aICP Measurement in Patients With Cerebral Artery Infarction / aICP MCA Infarction (aICPStroke)

K

Kantonsspital Aarau

Status

Suspended

Conditions

Stroke, Acute

Treatments

Device: Vittamed 205 Non-invasive intracranial pressure (ICP) meter

Study type

Interventional

Funder types

Other

Identifiers

NCT03641963
aICP Stroke

Details and patient eligibility

About

Space-occupying, malignant middle cerebral artery (M-MCA) infarctions are still one of the most devastating forms of ischemic stroke, with a mortality of up to 80% in untreated patients. It is reported that early hemicraniectomy leads to a substantial decrease in mortality at 6 and 12 months and is likely to improve functional outcome. Thus, this study investigates if non-invasive intracranial pressure (ICP) measuring could represent an objective value to determine the time point to indicate decompressive craniectomy surgery. However, there are still important questions about the individual indication for decompressive surgery. In consideration of a variable clinical course (some patients develop fatal brain edema early, whereas other patients do not show severe brain swelling for several days), achieving a way to measure, control and predict malignant brain edema formation would be of extremely important value.

Full description

Space-occupying, malignant middle cerebral artery (M-MCA) infarctions are still one of the most devastating forms of ischemic stroke, with a mortality of up to 80% in untreated patients. Actually, M-MCA infarctions constitute between 1% to 10% of all supratentorial ischemic strokes, with a yearly incidence about 10-20/100.000 people. The etiology of malignant MCA infarctions is mostly due to thrombosis or embolic occlusion of either the internal carotid artery or the proximal MCA. The term M-MCA is referred to a severe MCA syndrome with typical clinical symptoms (hemiparesis to hemiplegia, severe sensory deficits, head and eye deviation, hemi-inattention, and, if the dominant hemisphere is involved, global aphasia), following a uniform clinical course (progressive deterioration of conscious within the first 24-48 h), and ending in herniation. An early diagnosis is essential and depends on CT (Computed Tomography) and MRI (Magnetic Resonance Imaging) to aid the prediction of a malignant course, but, until today there is no clear consensus to define and predict radiologically a malignant evolution in early phases. Several pharmacological strategies have been proposed but the efficacy of these approaches has not been supported by adequate evidence from clinical trials and, until recently, treatment of malignant MCA infarctions has been a major unmet need. Over the past 10 years, results from randomised controlled trials (RCT) (HAMLET, DECIMAL and DESTINY) and their pooled analyses have provided evidence that an early hemicraniectomy leads to a substantial decrease in mortality at 6 and 12 months and is likely to improve functional outcome. However, there are still important questions about the individual indication for decompressive surgery. In consideration of a variable clinical course (some patients develop fatal brain edema early, whereas other patients do not show severe brain swelling for several days), achieving a way to measure, control and predict malignant brain edema formation would be of extremely important value. In this way, the ICP measuring could represent an objective value to determine in every patient the time point to indicate decompressive craniectomy surgery, and also could allow us to find a correlation between the size of the infarction and periinfarction edema. Therefore the optimal timing of surgical intervention can be defined and all the medical treatment adjusted. Currently, ICP can be measured and registered only using invasive techniques. The two ICP measurement methods available - intraventricular and intraparenchymal - require both a neurosurgical procedure, in order to implant the catheter and probes within the brain. Thus, these measures include themselves a risk for the subject, and both infections and intracranial bleedings are regular albeit not frequent complications. In addition, invasive recording of ICP requires neurosurgical expertise and intensive care unit (ICU) facilities. Therefore ICP measurement so far, is not a standard of care in stroke units. A reliable, accurate and precise non-invasive method to measure ICP would be of considerable clinical value, enabling ICP measurement without neurosurgical expertise and ICU facilities. Moreover, it would save the patients from the complication risks associated with invasive measures.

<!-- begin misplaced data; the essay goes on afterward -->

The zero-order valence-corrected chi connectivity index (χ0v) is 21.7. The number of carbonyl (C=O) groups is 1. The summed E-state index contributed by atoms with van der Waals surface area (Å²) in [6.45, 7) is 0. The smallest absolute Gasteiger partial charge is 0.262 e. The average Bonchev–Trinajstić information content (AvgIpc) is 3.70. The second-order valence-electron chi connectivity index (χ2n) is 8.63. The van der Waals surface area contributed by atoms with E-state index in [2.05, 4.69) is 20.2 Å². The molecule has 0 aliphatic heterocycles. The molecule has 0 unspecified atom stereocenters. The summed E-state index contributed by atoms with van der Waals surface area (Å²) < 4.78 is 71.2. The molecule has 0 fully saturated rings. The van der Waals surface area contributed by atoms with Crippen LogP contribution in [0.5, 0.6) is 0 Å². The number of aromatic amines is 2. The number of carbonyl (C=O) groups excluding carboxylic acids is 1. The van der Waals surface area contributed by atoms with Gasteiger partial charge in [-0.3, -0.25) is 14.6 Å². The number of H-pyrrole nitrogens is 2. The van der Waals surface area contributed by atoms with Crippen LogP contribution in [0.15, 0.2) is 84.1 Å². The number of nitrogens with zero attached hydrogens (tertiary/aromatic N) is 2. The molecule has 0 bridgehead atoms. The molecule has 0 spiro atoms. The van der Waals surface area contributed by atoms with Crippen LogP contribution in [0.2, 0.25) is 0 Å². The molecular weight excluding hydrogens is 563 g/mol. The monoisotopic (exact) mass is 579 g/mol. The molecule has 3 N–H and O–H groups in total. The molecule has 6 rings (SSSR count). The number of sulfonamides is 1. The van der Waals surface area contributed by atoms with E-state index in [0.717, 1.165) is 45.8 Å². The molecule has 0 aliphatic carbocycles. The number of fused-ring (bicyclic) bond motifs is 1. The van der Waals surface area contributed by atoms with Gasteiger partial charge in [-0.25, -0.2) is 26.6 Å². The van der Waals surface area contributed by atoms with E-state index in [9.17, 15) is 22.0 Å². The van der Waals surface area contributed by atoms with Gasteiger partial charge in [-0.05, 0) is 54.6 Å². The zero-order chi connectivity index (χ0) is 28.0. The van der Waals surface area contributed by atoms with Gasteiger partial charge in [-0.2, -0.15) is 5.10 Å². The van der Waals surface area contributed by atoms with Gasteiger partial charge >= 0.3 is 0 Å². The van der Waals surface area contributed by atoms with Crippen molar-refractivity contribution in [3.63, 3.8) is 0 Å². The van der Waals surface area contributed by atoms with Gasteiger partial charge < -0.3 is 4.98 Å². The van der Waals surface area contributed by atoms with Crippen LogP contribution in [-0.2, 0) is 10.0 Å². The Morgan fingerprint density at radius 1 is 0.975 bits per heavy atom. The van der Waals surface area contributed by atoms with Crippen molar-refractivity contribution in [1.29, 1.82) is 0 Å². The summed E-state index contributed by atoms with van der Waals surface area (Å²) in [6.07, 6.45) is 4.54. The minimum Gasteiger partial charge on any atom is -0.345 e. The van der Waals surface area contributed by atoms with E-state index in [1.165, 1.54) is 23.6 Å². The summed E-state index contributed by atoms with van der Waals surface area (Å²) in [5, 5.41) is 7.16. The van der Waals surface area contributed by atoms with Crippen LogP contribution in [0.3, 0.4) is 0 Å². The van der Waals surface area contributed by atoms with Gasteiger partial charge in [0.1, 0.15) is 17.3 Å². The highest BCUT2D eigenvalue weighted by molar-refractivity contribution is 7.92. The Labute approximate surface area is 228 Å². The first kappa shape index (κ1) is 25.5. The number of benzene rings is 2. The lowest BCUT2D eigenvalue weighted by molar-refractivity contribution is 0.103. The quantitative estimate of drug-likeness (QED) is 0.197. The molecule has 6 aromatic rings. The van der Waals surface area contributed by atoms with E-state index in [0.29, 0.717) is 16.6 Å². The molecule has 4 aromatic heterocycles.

Enrollment

48 estimated patients

Sex

All

Ages

18+ years old

Volunteers

No Healthy Volunteers

Inclusion criteria

  • Patient with an ischemic stroke in the internal carotid artery or middle cerebral artery territory at risk of a malignant MCA evolution, defined based on clinical presentation, clinical course (showing a progressive deterioration of conscious within the first 24-48 h), and neuroradiological findings.
  • Age: ≥ 18 years at admission
  • Informed consent of the patient or consent of patient's next of kin (plus consent of an independent physician)

Exclusion criteria

  • Patients with wounds, scars including the front orbital region.
  • Patients with any known ocular condition that may be worsened by sustained eye pressure.

Trial design

Primary purpose

Diagnostic

Allocation

N/A

Interventional model

Single Group Assignment

Masking

None (Open label)

48 participants in 1 patient group

Stroke patients with ICP measurement
Experimental group
Description:
All patients with the possibility to evolve a malignant MCA infarct according to the initial assessment, will be included in our study, to measure ICP non-invasive. The ICP will be measured non-invasive with the Vittamed 205 Non-invasive intracranial pressure (ICP) meter.
Treatment:
Device: Vittamed 205 Non-invasive intracranial pressure (ICP) meter

Trial contacts and locations

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Data sourced from clinicaltrials.gov